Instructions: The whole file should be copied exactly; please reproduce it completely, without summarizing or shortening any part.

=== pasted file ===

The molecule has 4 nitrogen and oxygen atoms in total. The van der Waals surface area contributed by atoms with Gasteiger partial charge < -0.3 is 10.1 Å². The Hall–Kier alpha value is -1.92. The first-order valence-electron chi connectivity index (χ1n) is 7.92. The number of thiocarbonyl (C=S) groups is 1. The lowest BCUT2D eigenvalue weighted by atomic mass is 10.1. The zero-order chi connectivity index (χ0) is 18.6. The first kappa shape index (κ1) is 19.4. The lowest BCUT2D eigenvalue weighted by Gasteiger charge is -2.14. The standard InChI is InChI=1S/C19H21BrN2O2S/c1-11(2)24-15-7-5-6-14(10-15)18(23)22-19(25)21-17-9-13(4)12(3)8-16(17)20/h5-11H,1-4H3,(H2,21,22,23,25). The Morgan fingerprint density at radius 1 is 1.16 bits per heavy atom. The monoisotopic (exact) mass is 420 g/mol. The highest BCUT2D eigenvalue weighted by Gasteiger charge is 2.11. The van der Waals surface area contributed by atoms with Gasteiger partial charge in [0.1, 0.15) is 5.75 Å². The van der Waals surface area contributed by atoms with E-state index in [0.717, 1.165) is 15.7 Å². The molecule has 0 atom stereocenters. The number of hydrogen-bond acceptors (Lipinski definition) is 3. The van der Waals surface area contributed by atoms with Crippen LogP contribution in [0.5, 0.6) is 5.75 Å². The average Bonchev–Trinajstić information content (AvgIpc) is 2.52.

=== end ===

The molecule has 4 nitrogen and oxygen atoms in total. The van der Waals surface area contributed by atoms with Gasteiger partial charge < -0.3 is 10.1 Å². The Hall–Kier alpha value is -1.92. The first-order valence-electron chi connectivity index (χ1n) is 7.92. The number of thiocarbonyl (C=S) groups is 1. The lowest BCUT2D eigenvalue weighted by atomic mass is 10.1. The zero-order chi connectivity index (χ0) is 18.6. The first kappa shape index (κ1) is 19.4. The lowest BCUT2D eigenvalue weighted by Gasteiger charge is -2.14. The standard InChI is InChI=1S/C19H21BrN2O2S/c1-11(2)24-15-7-5-6-14(10-15)18(23)22-19(25)21-17-9-13(4)12(3)8-16(17)20/h5-11H,1-4H3,(H2,21,22,23,25). The Morgan fingerprint density at radius 1 is 1.16 bits per heavy atom. The monoisotopic (exact) mass is 420 g/mol. The highest BCUT2D eigenvalue weighted by Gasteiger charge is 2.11. The van der Waals surface area contributed by atoms with Gasteiger partial charge in [0.1, 0.15) is 5.75 Å². The van der Waals surface area contributed by atoms with E-state index in [0.717, 1.165) is 15.7 Å². The molecule has 0 atom stereocenters. The number of hydrogen-bond acceptors (Lipinski definition) is 3. The van der Waals surface area contributed by atoms with Crippen LogP contribution in [0.5, 0.6) is 5.75 Å². The average Bonchev–Trinajstić information content (AvgIpc) is 2.52.